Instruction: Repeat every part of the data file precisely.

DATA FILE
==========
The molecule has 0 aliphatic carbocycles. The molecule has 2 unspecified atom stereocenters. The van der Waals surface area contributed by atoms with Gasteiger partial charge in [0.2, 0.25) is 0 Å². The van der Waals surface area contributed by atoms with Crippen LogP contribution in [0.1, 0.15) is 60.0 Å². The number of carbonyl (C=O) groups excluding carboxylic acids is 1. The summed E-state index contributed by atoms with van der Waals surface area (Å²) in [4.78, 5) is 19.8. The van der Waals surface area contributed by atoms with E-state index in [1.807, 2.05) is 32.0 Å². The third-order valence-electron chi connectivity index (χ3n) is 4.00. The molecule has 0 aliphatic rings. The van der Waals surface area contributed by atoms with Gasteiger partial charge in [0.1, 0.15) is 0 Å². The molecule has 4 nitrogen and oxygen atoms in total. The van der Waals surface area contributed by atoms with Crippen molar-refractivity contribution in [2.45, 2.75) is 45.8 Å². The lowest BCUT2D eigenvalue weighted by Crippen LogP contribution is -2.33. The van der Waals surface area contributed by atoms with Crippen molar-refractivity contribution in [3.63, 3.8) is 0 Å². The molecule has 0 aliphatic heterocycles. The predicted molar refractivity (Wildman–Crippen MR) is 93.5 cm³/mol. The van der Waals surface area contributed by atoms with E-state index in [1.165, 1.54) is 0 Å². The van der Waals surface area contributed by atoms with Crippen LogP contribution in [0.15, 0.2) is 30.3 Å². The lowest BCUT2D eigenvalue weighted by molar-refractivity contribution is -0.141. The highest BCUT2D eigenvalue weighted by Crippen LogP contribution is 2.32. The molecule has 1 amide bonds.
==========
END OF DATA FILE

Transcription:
The molecule has 0 aliphatic carbocycles. The molecule has 2 unspecified atom stereocenters. The van der Waals surface area contributed by atoms with Gasteiger partial charge in [0.2, 0.25) is 0 Å². The van der Waals surface area contributed by atoms with Crippen LogP contribution in [0.1, 0.15) is 60.0 Å². The number of carbonyl (C=O) groups excluding carboxylic acids is 1. The summed E-state index contributed by atoms with van der Waals surface area (Å²) in [4.78, 5) is 19.8. The van der Waals surface area contributed by atoms with E-state index in [1.807, 2.05) is 32.0 Å². The third-order valence-electron chi connectivity index (χ3n) is 4.00. The molecule has 0 aliphatic rings. The van der Waals surface area contributed by atoms with Gasteiger partial charge in [0.1, 0.15) is 0 Å². The molecule has 4 nitrogen and oxygen atoms in total. The van der Waals surface area contributed by atoms with Crippen molar-refractivity contribution in [2.45, 2.75) is 45.8 Å². The lowest BCUT2D eigenvalue weighted by Crippen LogP contribution is -2.33. The van der Waals surface area contributed by atoms with Crippen molar-refractivity contribution in [3.63, 3.8) is 0 Å². The molecule has 0 aliphatic heterocycles. The predicted molar refractivity (Wildman–Crippen MR) is 93.5 cm³/mol. The van der Waals surface area contributed by atoms with E-state index in [1.165, 1.54) is 0 Å². The van der Waals surface area contributed by atoms with Crippen LogP contribution in [0.15, 0.2) is 30.3 Å². The lowest BCUT2D eigenvalue weighted by molar-refractivity contribution is -0.141. The highest BCUT2D eigenvalue weighted by Crippen LogP contribution is 2.32. The molecule has 1 amide bonds.